Bayer AG got more bad news this week as the Austrian parliament voted to ban glyphosate, the active ingredient in the company's legacy flagship product, Roundup. One member of the parliament told the media, “We want to be a role model for other countries in the EU and the world.” Other European countries have passed partial bans and severe restrictions on the sale and use of glyphosate, but Austria is the first EU member to ban the herbicide outright.
Other countries that have banned the substance include Bermuda, Saudi Arabia, and Malawi. Vietnam, which bore the brunt of an earlier Monsanto product during the conflict that raged in the late 1960s, banned the import of all glyphosate-based weed killers this past March after a San Francisco jury found glyphosate liable for a couple's lymphoma.
Despite the bans and restrictions on glyphosate, as well as findings by the International Agency for Research on Cancer, both the European Chemicals Agency and the US Environmental Protection Agency have continued to declare the weed killer to be safe and not a cancer danger.
The government of the EU has approved the use and sale of Roundup through 2022, which may nullify Austria's total glyphosate ban. According to a representative from the Austrian Ministry for Sustainability and Tourism, the European Commission has 90 days to file an objection and possibly overrule the ban.
Austria's market for glyphosate is a small one. The ban would have little effect on sales of Roundup and other glyphosate-based herbicides, which generated approximately $5 billion in sales in 2016. Nonetheless, the Austrian ban is a bellwether for increasing popular and political opposition to glyphosate.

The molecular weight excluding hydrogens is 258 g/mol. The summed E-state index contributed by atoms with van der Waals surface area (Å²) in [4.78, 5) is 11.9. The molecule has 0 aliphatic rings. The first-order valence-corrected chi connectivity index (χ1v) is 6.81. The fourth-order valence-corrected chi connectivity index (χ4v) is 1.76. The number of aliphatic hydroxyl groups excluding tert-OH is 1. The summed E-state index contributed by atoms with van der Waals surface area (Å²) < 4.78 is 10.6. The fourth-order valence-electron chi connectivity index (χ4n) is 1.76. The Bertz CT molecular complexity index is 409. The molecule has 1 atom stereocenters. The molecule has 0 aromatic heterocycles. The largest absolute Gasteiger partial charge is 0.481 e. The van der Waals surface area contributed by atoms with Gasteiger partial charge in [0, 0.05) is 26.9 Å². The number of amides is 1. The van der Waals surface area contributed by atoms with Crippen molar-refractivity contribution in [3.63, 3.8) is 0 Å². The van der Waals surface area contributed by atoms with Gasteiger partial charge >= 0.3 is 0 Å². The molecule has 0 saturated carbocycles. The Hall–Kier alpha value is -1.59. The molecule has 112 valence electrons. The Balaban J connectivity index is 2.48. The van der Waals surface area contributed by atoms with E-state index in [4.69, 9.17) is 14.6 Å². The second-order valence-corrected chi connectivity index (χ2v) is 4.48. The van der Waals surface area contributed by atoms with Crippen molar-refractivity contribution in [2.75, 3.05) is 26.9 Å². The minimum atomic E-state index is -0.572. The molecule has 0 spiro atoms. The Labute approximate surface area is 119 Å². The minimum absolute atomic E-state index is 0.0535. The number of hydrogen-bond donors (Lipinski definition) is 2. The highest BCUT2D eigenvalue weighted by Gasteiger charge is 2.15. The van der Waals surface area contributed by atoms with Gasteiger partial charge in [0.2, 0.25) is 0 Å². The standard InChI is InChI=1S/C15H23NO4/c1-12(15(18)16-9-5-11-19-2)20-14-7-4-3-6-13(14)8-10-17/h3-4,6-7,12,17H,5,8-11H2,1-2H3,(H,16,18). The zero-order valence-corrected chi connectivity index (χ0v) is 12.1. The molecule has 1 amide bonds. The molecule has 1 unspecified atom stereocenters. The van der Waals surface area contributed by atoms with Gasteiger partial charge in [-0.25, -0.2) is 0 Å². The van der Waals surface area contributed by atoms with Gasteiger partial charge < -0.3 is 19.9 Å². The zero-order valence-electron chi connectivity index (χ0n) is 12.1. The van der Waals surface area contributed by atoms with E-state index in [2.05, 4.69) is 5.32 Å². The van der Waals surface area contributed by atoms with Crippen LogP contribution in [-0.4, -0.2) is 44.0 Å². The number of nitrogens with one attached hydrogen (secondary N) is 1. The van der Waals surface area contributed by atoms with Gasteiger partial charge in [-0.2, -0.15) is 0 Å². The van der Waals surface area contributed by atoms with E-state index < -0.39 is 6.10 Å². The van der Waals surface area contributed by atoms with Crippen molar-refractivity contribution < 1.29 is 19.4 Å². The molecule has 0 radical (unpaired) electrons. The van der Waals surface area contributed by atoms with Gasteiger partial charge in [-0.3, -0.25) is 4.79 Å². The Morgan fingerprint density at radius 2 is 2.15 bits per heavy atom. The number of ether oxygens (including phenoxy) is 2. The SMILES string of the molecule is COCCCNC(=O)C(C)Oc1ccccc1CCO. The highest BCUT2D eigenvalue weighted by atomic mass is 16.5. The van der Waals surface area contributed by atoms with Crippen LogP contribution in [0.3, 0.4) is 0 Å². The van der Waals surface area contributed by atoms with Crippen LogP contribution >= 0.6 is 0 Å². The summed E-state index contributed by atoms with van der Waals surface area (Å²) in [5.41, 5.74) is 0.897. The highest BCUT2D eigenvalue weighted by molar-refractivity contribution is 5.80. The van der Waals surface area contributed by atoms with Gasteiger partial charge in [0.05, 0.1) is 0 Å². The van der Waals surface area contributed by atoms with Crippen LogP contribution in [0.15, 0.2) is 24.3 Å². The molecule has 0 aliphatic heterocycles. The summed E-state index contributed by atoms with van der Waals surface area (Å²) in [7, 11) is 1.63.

Bayer has held firm in its insistence that glyphosate is “perfectly safe” when used according to the instructions, and continues to fight the judgments against it. Nonetheless, its defense of the product is starting to show some cracks in the face of tumbling stock prices and a shareholder revolt.
Recently, Bayer announced that it would spend $5.6 billion over the next decade for research and development of more “environmentally friendly” methods of weed control and offers of “greater transparency.”
It may not help. While there may be conflicting evidence about the carcinogenicity of glyphosate, Bayer has no definitive method for proving that it is as safe as is claimed. Safety studies conducted by Roundup's original manufacturer, Monsanto, have been called into question over revelations that company “scientists” ghostwrote much of the “research” that was submitted to the EPA.
According to a recent article published on the investment website Seeking Alpha, if only 1 percent of the 13,400 pending glyphosate cases against Bayer is successful, it could wipe out shareholders' equity altogether.
Bayer recently announced that it had hired outside legal counsel in order to advise the board on glyphosate litigation, suggesting that a global settlement may be on the horizon. However, unlike other corporate defendants that pull products off the market in such situations, Bayer appears to be looking for “a workable solution that continues to enable use” of glyphosate.